TALLAHASSEE, Fla. (seminoles.com) – Rising senior outfielder Loren Smith of the Florida State softball team made her summer even more enjoyable after receiving word that she was one of 36 players chosen to compete at the U.S. Women’s Baseball National Team Trials.
Smith will head to Salt Lake City, Utah, on the University of Utah campus to compete for a spot on the United States Women’s Baseball National Team from July 28-Aug. 1. The Land O’ Lakes, Fla., native will look to be one of the final 20 members named to the national team and begin training with the squad starting on Aug. 2.
In her first season with FSU in 2012, Smith played in 26 games and started six primarily as an outfielder. She recorded her first home run as a Seminole on Feb. 25 against Marshall, hitting a three-run shot to put FSU ahead for good against the Thundering Herd.
However, as an experienced member of the USA national team, Smith has made her living as a right-handed pitcher. For the last two years the Florida native has been able to compete among the best women’s baseball players in the nation, which is something she has cherished.
“It has been the best experience of my life,” Smith said on her recent years with USA Baseball. “Especially thinking I was never going to be able to play baseball again when I was younger. I was denied a tryout from my high school baseball team and that’s when I switched to softball. I missed the sport so much just because I was a pitcher, and I obviously couldn’t be a pitcher in softball because it was so different. So when I found out about the team I was pumped. Then to be able to play baseball at such a high level, there was nothing like it. Wearing USA across your chest and being able to play the sport you love, there is just nothing like it.”
Despite being a veteran of the USA program, Smith knows nothing is a sure thing as she looks to compete for a spot on the squad. She recently attended one of the team’s regional tryouts held at the USA Baseball National Training Complex in Cary, N.C., on June 16. Having been in this position before, she believes she can draw on her past experiences in helping her during what should be a rigorous five days of tryouts.
“I would say my past experiences with playing for the national team have shown me how tough it is to make the team,” she added. “I know that it is something I am going to have to work hard to do, especially not being able to put in the time year-round because of softball. It can be tough to pick up a baseball and get back into it. It will be extremely competitive in Utah, but I know exactly what I have to work on to get a spot on the final roster.”
The national team will train its completed squad from Aug. 2-8, which includes an exhibition against Australia on Aug. 7 at Edmonton, Alberta, at 7:30 p.m. The team’s final exhibition comes against Canada on Aug. 8 in the same location and time.
The United States will compete in the International Baseball Federation (IBF) Women’s Baseball World Cup that is also held in Edmonton from Aug. 10-19. The U.S. is slated to face the Netherlands, Australia, Japan, Canada, Cuba, Chinese Taipei and Venezuela as it looks to reach the semifinals and finals of the field.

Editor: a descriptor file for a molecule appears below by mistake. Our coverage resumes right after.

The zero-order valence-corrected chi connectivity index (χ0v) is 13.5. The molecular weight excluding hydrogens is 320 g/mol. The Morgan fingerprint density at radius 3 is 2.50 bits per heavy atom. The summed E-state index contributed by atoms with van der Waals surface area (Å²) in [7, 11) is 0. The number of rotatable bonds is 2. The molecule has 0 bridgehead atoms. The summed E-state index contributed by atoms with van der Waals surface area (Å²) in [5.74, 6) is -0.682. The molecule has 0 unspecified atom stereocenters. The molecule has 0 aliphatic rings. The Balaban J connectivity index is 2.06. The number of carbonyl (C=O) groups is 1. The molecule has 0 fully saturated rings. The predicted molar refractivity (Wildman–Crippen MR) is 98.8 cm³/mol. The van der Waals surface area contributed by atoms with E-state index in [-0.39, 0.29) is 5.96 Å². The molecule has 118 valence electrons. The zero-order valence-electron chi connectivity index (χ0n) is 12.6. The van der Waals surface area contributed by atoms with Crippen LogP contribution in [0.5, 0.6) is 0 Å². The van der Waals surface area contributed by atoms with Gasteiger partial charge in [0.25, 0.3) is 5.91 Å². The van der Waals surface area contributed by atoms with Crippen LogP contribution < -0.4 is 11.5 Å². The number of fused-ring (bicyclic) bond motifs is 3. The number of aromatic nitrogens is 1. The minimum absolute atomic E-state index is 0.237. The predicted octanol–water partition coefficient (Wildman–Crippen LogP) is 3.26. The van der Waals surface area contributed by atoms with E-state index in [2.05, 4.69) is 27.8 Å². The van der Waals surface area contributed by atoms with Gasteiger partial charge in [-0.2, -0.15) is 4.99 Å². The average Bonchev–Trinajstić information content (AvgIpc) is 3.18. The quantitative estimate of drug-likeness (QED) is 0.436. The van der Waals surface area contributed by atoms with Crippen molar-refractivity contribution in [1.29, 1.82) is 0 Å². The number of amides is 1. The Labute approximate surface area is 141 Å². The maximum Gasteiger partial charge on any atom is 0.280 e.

Two years ago, Smith got a chance to play in the IBF World Cup in Venezuela. It was a memory she will forever hold on to because of several intriguing factors including national pride, the atmosphere and the incredible competition.
“Playing in the IBF World Cup was amazing,” Smith said. “Just seeing all of the other countries and what talent they have. It was such a great experience listening to our national anthem in another country, being televised, signing for fans after every game – I even signed a baby! We also played a game in front of 16,000 people when we played the Venezuelan team. That was like an energy drink. It was such a cool moment because I just thought how lucky I was to be able to play at such an elite level of baseball with some fantastic people who share the same passion.”
Smith admits that the concept of women’s baseball is somewhat perplexing in a country that associates females on the softball field. She feels that the USA program is doing its best to help the game grow and senses it becoming more commonplace in the future.
“I do think more people are hearing about it as the years have gone by,” Smith added. “There are so many young girls who are playing baseball with the boys right now that are being told every day that they have to switch to softball. I feel that if more girls are finding out about this, it will give them something to play for and dream about doing someday. People still try and correct me saying, “Oh you mean softball” when I try to explain to them I play for the women’s national baseball team! I hope that one day it will be something that everyone knows about.”
Florida State happens to be well-represented on the list of 36 players invited to the national team trials. Former player Michelle Snyder, who played with Smith on the team last season, is also back to represent her country.
“I met her (Snyder) last summer in the 2011 friendship series before my first semester at FSU, so she gave me some tips and advice before I got to campus,” Smith said. “It was neat to know an alumni player and I hope we can continue to share that bond as we chase the gold in the world cup this summer.”